The current Aston Martin F1 team, who came into existence after sort of acquiring/taking over the Force India team, has been selling off leftover Force India cars. And why not? This, I think, is the third in the last few years.

The VJM02 was the team’s second car and was powered by a 2.4-liter Mercedes-Benz V8, which this car no longer has. It was used for the 2009 season, during which Force India employed drivers Giancarlo Fisichella and Adrian Sutil. The competition history for this chassis, #1R, consisted of testing events with Fisichella, Vitantonio Liuzzi, and Bertrand Baguette.

So it may be a roller, but it’s an otherwise complete modern F1 car from just before the KERS era (KERS was optional in 2009, and Force India did not use it). The estimate is $74,000-$110,000. Click here for more info.

Bugatti 59/50S

1935 Bugatti Type 59/50S

Offered by Bring a Trailer Auctions | June 2022

Photo – Bring a Trailer Aucions

Spoiler alert: Bugatti Fridays, as has been the case here in June, will continue next week with a Bugatti Type 43 that has a replacement body and a replacement engine. This car has a similar story. And it is this: in the 1960s, a huge collection of parts was acquired by the guy who would end up putting this car together.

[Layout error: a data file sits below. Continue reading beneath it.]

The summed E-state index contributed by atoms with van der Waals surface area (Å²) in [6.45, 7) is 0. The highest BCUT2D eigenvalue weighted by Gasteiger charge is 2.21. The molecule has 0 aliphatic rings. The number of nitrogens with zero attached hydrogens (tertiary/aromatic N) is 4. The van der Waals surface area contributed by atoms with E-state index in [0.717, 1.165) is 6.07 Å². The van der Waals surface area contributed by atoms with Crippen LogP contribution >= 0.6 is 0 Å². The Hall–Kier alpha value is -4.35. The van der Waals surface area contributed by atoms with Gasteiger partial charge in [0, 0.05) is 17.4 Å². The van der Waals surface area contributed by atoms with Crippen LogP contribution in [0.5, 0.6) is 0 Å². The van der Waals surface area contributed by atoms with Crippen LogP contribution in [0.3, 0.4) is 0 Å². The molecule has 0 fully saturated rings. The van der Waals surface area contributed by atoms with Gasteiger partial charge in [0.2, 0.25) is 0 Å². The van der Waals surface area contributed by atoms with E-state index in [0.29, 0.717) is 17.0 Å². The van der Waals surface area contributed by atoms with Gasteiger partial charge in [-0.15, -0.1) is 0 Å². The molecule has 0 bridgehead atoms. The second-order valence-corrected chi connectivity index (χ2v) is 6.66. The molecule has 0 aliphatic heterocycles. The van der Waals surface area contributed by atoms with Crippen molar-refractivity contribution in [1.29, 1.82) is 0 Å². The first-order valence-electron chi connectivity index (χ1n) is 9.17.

Among those items were four (!) Type 59 frames he brought back to the U.S. with him. The Type 59 was sort of the ultimate evolution of the pre-war Bugatti racing car. Only eight were constructed (although it is unclear how many frames were built). This car uses frame number two.

The supercharged 5.0-liter inline-eight is supposedly a special engine that was previously used in a speed record car in 1933 before being used in Robert Benoist’s 1935 French Grand Prix race car. The assembler of this car got that engine and put it in this chassis, then built a body around it that replicates Benoist’s race car. All of this was completed in the 1990s. It’s pretty amazing, really, and the auction listing notes a list of factory Bugatti parts used in the build, including the piano-wire wheels.

So it’s not that different from the Type 43 described above. It just so happens that all of the replacement bits were put on the car many decades later. This is a one-of-a-kind Bugatti with some pretty detailed history. The auction ends today, click here to see where the bidding ends up.

Update: Not sold, high bid of $500,000.

Force India VJM10

2017 Force India VJM10

Offered by Bonhams | Chichester, U.K. | June 24, 2022

Photo – Bonhams

Force India was a Formula One team founded by Vijay Mallya and Michael Mol. They appeared on the grid for the 2008 season after having purchased the Spyker F1 team (which itself had formerly been Midland F1 and Jordan). The cars donned a pink paint scheme beginning in 2010 when sponsorship from water-treatment company BWT arrived.

This chassis, #4, was used in the second half of the season by Esteban Ocon, and it was originally powered by a turbocharged 1.6-liter Mercedes-AMG V6 with a KERS system. This chassis was also tested by George Russell during the season. This car was used in eight races in 2010, including:

  • 2010 Japanese Grand Prix – 6th (with Esteban Ocon)
  • 2010 U.S. Grand Prix – 6th (with Ocon)
  • 2010 Mexican Grand Prix – 5th (with Ocon)